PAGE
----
As an early adopter of social media, I have enjoyed my fair share of ups and downs, trials and tribulations. (But more so, joy and success!) I share with you best practices and strategic advice, but I don’t often share my biggest mistakes. Well, this week, you are in luck! I’m sharing with you my biggest social media mistake.
Last Friday night, after wrapping up the day and making sure my newsletter hit your inboxes, I decided to take a bit of my own advice and initiated a 24 hour digital detox. In fact, I had just posted last week about feeling social media burnout and overwhelm, so a digital detox was in order.
When I reconnected my digital devices Saturday evening, my text messages, news feeds and voicemails were full of comments like, “UCSB tragedy.” I am a proud UC Santa Barbara alumna, a very proud Gaucho. I was horrified by what happened on our campus and in the UCSB community. Isla Vista is as much a part of campus as the UCen (University Center).
Even after learning that something awful had happened in Isla Vista, I didn’t turn on the news, I went through Facebook, looking up the profiles of my friends who work on campus. I learned facts and details about what was happening from insiders, and made sure the people I cared about were OK. My feelings of panic were quickly calmed, as I could easily gather information from my friends on Facebook and Twitter. It reminded me so much of the 2011 Tsunami in Japan where my friends posting on Facebook provided much-needed information as to what was really happening on the ground and that my friends were all OK. (I lived in Japan 2002-2007.)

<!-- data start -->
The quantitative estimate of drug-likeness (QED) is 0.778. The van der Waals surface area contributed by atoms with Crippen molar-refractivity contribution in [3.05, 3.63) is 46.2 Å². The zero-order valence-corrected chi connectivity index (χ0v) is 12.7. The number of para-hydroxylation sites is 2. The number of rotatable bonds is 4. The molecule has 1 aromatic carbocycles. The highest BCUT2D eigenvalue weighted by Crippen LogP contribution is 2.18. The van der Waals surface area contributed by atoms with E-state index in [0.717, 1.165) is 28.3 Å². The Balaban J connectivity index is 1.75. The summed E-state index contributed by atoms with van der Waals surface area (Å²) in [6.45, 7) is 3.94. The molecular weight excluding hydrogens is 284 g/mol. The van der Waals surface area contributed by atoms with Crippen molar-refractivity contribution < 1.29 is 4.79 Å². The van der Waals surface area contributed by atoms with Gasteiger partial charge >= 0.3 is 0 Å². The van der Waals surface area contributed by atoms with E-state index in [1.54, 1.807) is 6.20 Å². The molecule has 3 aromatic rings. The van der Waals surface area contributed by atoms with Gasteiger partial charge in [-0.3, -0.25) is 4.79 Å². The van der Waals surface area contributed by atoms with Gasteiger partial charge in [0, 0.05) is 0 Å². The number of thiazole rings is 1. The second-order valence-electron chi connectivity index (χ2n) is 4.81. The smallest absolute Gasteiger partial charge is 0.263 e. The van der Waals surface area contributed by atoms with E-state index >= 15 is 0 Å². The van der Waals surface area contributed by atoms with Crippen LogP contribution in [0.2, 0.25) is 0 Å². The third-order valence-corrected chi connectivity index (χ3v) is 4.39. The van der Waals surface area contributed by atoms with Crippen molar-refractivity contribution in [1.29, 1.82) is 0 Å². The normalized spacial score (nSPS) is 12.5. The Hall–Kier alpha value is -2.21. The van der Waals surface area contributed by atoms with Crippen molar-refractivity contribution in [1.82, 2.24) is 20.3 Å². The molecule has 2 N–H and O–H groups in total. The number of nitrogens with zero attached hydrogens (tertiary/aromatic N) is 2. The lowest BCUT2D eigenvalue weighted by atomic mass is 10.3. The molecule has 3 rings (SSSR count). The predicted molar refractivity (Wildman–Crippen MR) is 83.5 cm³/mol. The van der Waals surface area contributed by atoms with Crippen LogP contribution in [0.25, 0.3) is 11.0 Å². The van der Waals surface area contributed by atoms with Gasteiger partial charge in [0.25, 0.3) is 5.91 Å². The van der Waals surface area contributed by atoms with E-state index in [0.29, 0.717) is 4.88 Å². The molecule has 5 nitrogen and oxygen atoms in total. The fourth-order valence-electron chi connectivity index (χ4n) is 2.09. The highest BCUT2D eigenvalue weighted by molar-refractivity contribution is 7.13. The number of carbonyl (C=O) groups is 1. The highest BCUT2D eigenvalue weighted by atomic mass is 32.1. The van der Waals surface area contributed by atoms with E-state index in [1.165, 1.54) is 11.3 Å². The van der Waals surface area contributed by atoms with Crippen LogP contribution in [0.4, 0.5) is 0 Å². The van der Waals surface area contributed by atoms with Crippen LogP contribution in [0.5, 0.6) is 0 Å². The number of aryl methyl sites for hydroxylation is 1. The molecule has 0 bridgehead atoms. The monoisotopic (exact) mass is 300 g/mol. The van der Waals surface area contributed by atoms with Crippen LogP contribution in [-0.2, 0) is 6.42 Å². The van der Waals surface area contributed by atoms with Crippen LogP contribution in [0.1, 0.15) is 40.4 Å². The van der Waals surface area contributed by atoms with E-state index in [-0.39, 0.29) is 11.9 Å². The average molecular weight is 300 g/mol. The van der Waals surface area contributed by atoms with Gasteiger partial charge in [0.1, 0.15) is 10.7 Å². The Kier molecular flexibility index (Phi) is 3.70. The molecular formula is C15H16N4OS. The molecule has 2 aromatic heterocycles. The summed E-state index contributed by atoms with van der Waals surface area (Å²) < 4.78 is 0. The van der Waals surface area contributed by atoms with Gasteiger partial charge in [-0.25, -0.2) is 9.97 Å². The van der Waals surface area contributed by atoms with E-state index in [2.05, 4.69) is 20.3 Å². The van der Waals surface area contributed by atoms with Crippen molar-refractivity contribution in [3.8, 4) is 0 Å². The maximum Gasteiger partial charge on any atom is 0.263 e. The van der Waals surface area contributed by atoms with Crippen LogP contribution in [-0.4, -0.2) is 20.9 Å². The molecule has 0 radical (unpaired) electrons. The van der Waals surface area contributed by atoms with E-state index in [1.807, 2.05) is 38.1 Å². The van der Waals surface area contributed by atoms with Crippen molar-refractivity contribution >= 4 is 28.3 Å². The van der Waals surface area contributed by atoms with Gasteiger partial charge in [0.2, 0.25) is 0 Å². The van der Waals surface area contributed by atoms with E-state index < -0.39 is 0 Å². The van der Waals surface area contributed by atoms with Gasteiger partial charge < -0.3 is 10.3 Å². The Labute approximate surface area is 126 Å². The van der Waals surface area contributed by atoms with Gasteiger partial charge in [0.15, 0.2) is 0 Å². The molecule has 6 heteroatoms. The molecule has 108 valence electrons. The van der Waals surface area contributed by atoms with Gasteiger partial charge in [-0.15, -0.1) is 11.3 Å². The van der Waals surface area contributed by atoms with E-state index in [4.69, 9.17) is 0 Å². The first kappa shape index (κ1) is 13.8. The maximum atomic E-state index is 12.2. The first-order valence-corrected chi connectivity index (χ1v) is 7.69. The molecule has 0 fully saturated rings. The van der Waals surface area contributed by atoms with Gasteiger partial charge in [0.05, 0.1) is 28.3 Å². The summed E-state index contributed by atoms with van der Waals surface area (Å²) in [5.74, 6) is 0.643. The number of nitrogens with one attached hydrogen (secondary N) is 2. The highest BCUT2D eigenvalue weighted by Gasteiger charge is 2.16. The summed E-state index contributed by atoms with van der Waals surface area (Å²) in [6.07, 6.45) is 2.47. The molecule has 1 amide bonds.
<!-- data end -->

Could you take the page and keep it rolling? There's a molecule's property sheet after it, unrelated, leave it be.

As my feelings of shock became deep, deep sorrow and sadness for the students who were killed and injured, and for the story of how the events unfolded, I became very grateful for our ability to connect and communicate via social media. In fact, the world responded with powerful messages because of what happened in Isla Vista.
This week’s video message expresses my gratitude for social media and digital communication tools, for the opportunity to connect with anyone in the world, and for having a means to know that the people I care about are going to be all right.
UCSB Gauchos are a strong breed of people. We are UCSB, we are #GauchoStrong. And partially because we have social channels to connect through, discuss, grieve, talk, support and love, we will get through this. Go Gauchos!
Back in January, I challenged all of you (me too) to a Daily Digital Detox. With a goal to enrich our communication and in-person conversations and experiences, I also wanted to help you avoid social media burnout.